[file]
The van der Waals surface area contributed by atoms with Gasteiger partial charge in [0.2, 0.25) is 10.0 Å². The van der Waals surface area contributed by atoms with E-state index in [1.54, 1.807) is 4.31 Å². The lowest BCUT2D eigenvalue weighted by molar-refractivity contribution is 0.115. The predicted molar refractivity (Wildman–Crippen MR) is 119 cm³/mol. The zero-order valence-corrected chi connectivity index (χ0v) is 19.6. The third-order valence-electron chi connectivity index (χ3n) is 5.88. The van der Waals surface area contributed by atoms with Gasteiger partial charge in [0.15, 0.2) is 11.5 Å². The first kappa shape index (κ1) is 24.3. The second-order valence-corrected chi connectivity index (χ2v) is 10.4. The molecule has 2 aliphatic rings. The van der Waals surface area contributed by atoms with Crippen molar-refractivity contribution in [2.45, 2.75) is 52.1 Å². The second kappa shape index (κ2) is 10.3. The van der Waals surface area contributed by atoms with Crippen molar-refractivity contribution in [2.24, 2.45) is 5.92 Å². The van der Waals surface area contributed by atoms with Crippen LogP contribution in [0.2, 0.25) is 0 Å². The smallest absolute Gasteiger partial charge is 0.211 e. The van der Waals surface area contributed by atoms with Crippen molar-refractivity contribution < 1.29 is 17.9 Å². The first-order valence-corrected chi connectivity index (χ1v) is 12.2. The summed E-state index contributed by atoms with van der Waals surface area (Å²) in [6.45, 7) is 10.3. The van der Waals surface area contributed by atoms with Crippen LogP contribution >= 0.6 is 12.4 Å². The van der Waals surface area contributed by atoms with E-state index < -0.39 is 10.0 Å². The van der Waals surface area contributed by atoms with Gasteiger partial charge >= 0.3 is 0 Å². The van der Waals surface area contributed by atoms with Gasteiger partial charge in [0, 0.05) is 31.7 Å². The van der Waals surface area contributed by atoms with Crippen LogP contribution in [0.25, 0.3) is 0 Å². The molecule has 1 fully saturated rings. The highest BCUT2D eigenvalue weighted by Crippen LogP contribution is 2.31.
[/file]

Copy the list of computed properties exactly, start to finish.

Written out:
The van der Waals surface area contributed by atoms with Gasteiger partial charge in [0.2, 0.25) is 10.0 Å². The van der Waals surface area contributed by atoms with E-state index in [1.54, 1.807) is 4.31 Å². The lowest BCUT2D eigenvalue weighted by molar-refractivity contribution is 0.115. The predicted molar refractivity (Wildman–Crippen MR) is 119 cm³/mol. The zero-order valence-corrected chi connectivity index (χ0v) is 19.6. The third-order valence-electron chi connectivity index (χ3n) is 5.88. The van der Waals surface area contributed by atoms with Gasteiger partial charge in [0.15, 0.2) is 11.5 Å². The first kappa shape index (κ1) is 24.3. The second-order valence-corrected chi connectivity index (χ2v) is 10.4. The molecule has 2 aliphatic rings. The van der Waals surface area contributed by atoms with Crippen molar-refractivity contribution in [2.45, 2.75) is 52.1 Å². The second kappa shape index (κ2) is 10.3. The van der Waals surface area contributed by atoms with Crippen molar-refractivity contribution in [2.24, 2.45) is 5.92 Å². The van der Waals surface area contributed by atoms with Crippen LogP contribution in [0.2, 0.25) is 0 Å². The smallest absolute Gasteiger partial charge is 0.211 e. The van der Waals surface area contributed by atoms with Crippen molar-refractivity contribution < 1.29 is 17.9 Å². The first-order valence-corrected chi connectivity index (χ1v) is 12.2. The summed E-state index contributed by atoms with van der Waals surface area (Å²) in [6.45, 7) is 10.3. The van der Waals surface area contributed by atoms with Crippen LogP contribution >= 0.6 is 12.4 Å². The van der Waals surface area contributed by atoms with E-state index < -0.39 is 10.0 Å². The van der Waals surface area contributed by atoms with Gasteiger partial charge >= 0.3 is 0 Å². The van der Waals surface area contributed by atoms with Gasteiger partial charge in [0, 0.05) is 31.7 Å². The van der Waals surface area contributed by atoms with Crippen LogP contribution in [0.25, 0.3) is 0 Å². The molecule has 1 fully saturated rings. The highest BCUT2D eigenvalue weighted by Crippen LogP contribution is 2.31.